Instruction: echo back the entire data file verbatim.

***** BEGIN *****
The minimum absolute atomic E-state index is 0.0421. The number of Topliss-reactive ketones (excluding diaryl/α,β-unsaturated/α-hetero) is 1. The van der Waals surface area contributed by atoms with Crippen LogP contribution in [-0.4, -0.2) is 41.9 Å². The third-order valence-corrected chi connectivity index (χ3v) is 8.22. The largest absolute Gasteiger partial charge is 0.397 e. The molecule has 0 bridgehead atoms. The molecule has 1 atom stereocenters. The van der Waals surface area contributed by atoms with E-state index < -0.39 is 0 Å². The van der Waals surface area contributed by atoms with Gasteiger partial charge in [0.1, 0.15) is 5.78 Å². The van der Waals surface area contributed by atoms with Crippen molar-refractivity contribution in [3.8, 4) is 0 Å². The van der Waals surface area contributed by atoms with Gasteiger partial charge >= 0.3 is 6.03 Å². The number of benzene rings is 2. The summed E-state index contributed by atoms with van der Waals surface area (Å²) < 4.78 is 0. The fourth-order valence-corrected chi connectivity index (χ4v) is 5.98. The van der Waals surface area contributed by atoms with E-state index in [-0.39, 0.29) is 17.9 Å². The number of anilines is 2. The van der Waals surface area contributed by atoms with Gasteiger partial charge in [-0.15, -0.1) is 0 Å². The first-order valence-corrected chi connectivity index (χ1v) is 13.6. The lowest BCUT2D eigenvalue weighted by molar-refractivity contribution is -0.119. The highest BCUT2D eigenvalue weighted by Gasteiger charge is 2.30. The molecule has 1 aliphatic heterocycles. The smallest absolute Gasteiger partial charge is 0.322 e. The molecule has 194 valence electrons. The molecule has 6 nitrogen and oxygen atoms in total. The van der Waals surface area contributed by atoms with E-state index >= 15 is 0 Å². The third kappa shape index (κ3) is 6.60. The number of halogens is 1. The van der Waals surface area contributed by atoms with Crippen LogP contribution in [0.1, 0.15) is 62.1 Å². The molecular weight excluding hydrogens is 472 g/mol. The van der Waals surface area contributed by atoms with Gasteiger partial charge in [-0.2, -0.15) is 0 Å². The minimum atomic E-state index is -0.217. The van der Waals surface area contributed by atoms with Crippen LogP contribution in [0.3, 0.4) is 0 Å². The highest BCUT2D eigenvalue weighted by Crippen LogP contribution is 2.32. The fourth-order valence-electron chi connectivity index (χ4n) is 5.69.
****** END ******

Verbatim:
The minimum absolute atomic E-state index is 0.0421. The number of Topliss-reactive ketones (excluding diaryl/α,β-unsaturated/α-hetero) is 1. The van der Waals surface area contributed by atoms with Crippen LogP contribution in [-0.4, -0.2) is 41.9 Å². The third-order valence-corrected chi connectivity index (χ3v) is 8.22. The largest absolute Gasteiger partial charge is 0.397 e. The molecule has 0 bridgehead atoms. The molecule has 1 atom stereocenters. The van der Waals surface area contributed by atoms with E-state index < -0.39 is 0 Å². The van der Waals surface area contributed by atoms with Gasteiger partial charge in [0.1, 0.15) is 5.78 Å². The van der Waals surface area contributed by atoms with Crippen molar-refractivity contribution in [3.8, 4) is 0 Å². The van der Waals surface area contributed by atoms with Gasteiger partial charge >= 0.3 is 6.03 Å². The number of benzene rings is 2. The summed E-state index contributed by atoms with van der Waals surface area (Å²) < 4.78 is 0. The fourth-order valence-corrected chi connectivity index (χ4v) is 5.98. The van der Waals surface area contributed by atoms with E-state index in [-0.39, 0.29) is 17.9 Å². The number of anilines is 2. The van der Waals surface area contributed by atoms with Gasteiger partial charge in [-0.15, -0.1) is 0 Å². The first-order valence-corrected chi connectivity index (χ1v) is 13.6. The lowest BCUT2D eigenvalue weighted by molar-refractivity contribution is -0.119. The highest BCUT2D eigenvalue weighted by Gasteiger charge is 2.30. The molecule has 1 aliphatic heterocycles. The smallest absolute Gasteiger partial charge is 0.322 e. The molecule has 194 valence electrons. The molecule has 6 nitrogen and oxygen atoms in total. The van der Waals surface area contributed by atoms with E-state index >= 15 is 0 Å². The third kappa shape index (κ3) is 6.60. The number of halogens is 1. The van der Waals surface area contributed by atoms with Crippen LogP contribution in [0.1, 0.15) is 62.1 Å². The molecular weight excluding hydrogens is 472 g/mol. The van der Waals surface area contributed by atoms with Gasteiger partial charge in [-0.2, -0.15) is 0 Å². The minimum atomic E-state index is -0.217. The van der Waals surface area contributed by atoms with Crippen LogP contribution in [0.3, 0.4) is 0 Å². The highest BCUT2D eigenvalue weighted by Crippen LogP contribution is 2.32. The fourth-order valence-electron chi connectivity index (χ4n) is 5.69.